London Bridge attack inquest: PC guarded group with baton

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Sebastien Belanger

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Metropolitan Police

Image caption

PC Mia Kerr tried to help save Sebastien Belanger after he was stabbed

A police officer said she waited for back-up for what “felt like forever” during the London Bridge attack.

PC Mia Kerr told an inquest she drew her baton to guard members of the public as they tried to save victim Sebastien Belanger after he was stabbed on 3 June 2017.

The court heard she repeatedly called the police control room to ask for help from paramedics, but none came.

Mr Belanger, 36, was one of eight people killed in the attack.

The chef, originally from Angers, western France, had been drinking at the Boro Bistro when he was stabbed in the stomach.

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Press Association

Image caption

The victims of the attack clockwise from top left – Chrissy Archibald, James McMullan, Alexandre Pigeard, Sébastien Bélanger, Ignacio Echeverria, Xavier Thomas, Sara Zelenak, Kirsty Boden

PC Kerr told the Old Bailey she had been a police officer for about a year on the night of the attacks.

She said she came across members of the public giving first aid to Mr Belanger at 22:12.

‘A lot of pressure’

He had collapsed in Green Dragon Court, below where the attackers’ van had crashed into railings on London Bridge.

After deciding that the group “looked like they knew what they were doing”, PC Kerr drew her baton in case the attackers returned to the area.

“I was the only officer down there for a little while which felt like forever,” she said.

“I’d only had about a year of service so it was a lot of pressure.”

Another police officer and a police medic arrived over the next few minutes, the court heard.

The court heard that no members of the London Ambulance Service came to the scene to help Mr Belanger, despite PC Kerr calling the Metropolitan Police control room to request paramedics.

The inquest previously heard that the area had been deemed too dangerous for paramedics to attend.

Two members of the public and the officers spent more than half an hour performing CPR on Mr Belanger before he was eventually moved up steps to a waiting ambulance at about 22:45, the court heard.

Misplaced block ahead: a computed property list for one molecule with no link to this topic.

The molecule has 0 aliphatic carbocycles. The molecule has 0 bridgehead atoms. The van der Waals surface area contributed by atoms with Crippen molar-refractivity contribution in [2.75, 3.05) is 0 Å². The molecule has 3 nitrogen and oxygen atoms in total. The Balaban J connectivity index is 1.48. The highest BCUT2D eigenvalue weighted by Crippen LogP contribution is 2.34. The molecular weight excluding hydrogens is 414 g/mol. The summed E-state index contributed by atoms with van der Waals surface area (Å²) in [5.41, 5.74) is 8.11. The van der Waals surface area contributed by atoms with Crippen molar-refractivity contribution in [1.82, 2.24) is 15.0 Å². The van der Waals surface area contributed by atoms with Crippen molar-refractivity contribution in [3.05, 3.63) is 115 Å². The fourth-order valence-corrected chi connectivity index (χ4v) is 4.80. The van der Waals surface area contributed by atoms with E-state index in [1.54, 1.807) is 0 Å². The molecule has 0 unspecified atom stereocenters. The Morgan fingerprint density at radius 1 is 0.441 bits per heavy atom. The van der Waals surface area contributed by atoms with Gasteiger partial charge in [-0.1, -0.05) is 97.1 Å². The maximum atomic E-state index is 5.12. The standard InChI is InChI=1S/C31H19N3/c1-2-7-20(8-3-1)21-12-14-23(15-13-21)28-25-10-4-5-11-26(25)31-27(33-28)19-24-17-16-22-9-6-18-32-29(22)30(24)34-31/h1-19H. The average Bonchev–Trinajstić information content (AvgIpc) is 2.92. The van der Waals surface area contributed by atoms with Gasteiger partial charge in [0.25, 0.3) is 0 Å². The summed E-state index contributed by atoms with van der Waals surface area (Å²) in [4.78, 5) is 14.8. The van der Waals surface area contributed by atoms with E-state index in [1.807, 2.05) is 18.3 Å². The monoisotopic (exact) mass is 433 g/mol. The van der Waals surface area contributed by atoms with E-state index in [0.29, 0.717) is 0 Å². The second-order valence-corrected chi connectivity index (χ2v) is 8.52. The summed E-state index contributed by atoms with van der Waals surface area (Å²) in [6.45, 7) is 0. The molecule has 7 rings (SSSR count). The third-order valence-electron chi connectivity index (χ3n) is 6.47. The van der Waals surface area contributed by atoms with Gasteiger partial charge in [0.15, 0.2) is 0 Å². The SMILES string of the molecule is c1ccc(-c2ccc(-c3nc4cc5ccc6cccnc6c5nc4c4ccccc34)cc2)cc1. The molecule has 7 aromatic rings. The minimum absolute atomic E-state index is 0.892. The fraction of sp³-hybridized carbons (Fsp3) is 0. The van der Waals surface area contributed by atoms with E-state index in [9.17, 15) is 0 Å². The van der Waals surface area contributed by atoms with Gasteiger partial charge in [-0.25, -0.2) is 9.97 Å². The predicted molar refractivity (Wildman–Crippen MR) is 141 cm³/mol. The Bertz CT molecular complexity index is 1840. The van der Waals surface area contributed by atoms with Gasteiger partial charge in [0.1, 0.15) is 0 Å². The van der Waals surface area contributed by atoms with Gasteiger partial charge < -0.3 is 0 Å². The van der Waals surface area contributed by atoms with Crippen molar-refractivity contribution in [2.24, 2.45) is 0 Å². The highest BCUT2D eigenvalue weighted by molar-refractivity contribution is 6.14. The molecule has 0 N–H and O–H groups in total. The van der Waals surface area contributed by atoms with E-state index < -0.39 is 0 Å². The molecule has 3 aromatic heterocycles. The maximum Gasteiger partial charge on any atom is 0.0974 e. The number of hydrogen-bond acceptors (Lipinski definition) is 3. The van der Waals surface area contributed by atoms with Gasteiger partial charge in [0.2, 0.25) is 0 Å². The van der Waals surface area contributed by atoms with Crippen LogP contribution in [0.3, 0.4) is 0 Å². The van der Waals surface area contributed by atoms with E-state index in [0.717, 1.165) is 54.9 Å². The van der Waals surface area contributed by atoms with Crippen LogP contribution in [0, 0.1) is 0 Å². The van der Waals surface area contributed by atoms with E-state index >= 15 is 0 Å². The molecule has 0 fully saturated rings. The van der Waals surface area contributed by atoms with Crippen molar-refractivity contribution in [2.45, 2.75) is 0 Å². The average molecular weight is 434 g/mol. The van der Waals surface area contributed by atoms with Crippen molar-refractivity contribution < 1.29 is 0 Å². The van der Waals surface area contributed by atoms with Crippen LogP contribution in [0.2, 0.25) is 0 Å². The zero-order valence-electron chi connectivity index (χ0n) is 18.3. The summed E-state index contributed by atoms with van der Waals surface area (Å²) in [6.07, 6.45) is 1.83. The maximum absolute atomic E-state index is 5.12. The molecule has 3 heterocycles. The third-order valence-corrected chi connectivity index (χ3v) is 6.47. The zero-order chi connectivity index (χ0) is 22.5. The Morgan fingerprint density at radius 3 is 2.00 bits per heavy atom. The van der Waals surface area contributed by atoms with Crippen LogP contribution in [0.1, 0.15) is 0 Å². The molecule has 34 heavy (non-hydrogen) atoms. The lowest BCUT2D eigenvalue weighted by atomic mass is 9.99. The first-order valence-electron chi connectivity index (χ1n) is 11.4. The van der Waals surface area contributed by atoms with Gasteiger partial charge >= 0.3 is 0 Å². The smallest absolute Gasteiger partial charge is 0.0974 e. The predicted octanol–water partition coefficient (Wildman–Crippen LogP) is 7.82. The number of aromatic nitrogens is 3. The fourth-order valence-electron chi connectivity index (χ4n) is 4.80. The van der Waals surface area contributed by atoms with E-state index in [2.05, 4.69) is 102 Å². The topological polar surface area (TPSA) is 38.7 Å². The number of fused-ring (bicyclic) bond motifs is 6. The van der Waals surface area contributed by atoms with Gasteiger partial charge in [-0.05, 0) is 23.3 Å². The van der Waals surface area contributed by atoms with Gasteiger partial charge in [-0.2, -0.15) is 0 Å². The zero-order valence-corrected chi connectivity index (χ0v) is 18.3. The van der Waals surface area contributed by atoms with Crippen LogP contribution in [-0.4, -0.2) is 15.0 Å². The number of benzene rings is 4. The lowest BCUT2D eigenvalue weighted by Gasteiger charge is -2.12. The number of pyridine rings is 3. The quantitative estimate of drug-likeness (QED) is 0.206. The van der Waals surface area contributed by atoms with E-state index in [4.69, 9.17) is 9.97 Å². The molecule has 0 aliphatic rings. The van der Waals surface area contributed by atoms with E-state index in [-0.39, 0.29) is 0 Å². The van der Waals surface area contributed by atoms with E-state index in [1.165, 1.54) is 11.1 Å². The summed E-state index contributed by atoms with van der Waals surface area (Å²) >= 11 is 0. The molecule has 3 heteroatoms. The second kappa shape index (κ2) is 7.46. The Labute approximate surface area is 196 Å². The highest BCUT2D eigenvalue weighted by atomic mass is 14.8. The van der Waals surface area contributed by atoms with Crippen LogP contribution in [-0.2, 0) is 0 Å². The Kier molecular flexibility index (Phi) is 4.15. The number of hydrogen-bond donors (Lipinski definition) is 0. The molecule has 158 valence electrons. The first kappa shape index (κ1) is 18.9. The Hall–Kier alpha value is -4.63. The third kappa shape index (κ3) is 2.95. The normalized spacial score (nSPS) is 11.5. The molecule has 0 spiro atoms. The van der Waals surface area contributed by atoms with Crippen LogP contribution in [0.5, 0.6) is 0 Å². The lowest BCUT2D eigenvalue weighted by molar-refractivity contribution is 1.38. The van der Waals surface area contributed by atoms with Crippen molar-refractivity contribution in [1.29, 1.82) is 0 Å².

‘I just wanted some help’

BBC correspondent Richard Lister, at the inquest

PC Kerr was composed as she told the inquest about how she, another officer and two members of the public fought to revive Sebastien Belanger.

She talked of initially being the only police officer there.

“Time just stood still. I just wanted some help,” she said.

The Belanger family listened intently to their interpreter as PC Kerr described standing guard while Lisa Deacon and Craig Smith did what they could for Mr Belanger.

None of them knew whether the attackers would come back and PC Kerr, who only had a baton for protection said: “I was very aware that where I was standing, I was trying to cover three potential entrances and exits.”

Ambulance service incident response officer Nicholas Lesslar told the court he was unaware there were seriously injured casualties in the courtyard.

Questioning PC Kerr on behalf of the victim’s family, Gareth Patterson QC said: “If you had been told there were LAS [London Ambulance Service] resources available before then, up on the High Street, presumably you would have discussed getting Sebastien up to those ambulances as quickly as possible?”

PC Kerr said: “We would have discussed it, yes.”

Mr Belanger’s mother told the inquest on its opening day that she was “so proud” of him.

The other seven people killed in the attack were James McMullan, 32, Xavier Thomas, 45, Alexandre Pigeard, 26, Chrissy Archibald, 30, Ignacio Echeverria, 39, Sara Zelenak, 21, and Kirsty Boden, 28.

The inquest into their deaths continues.



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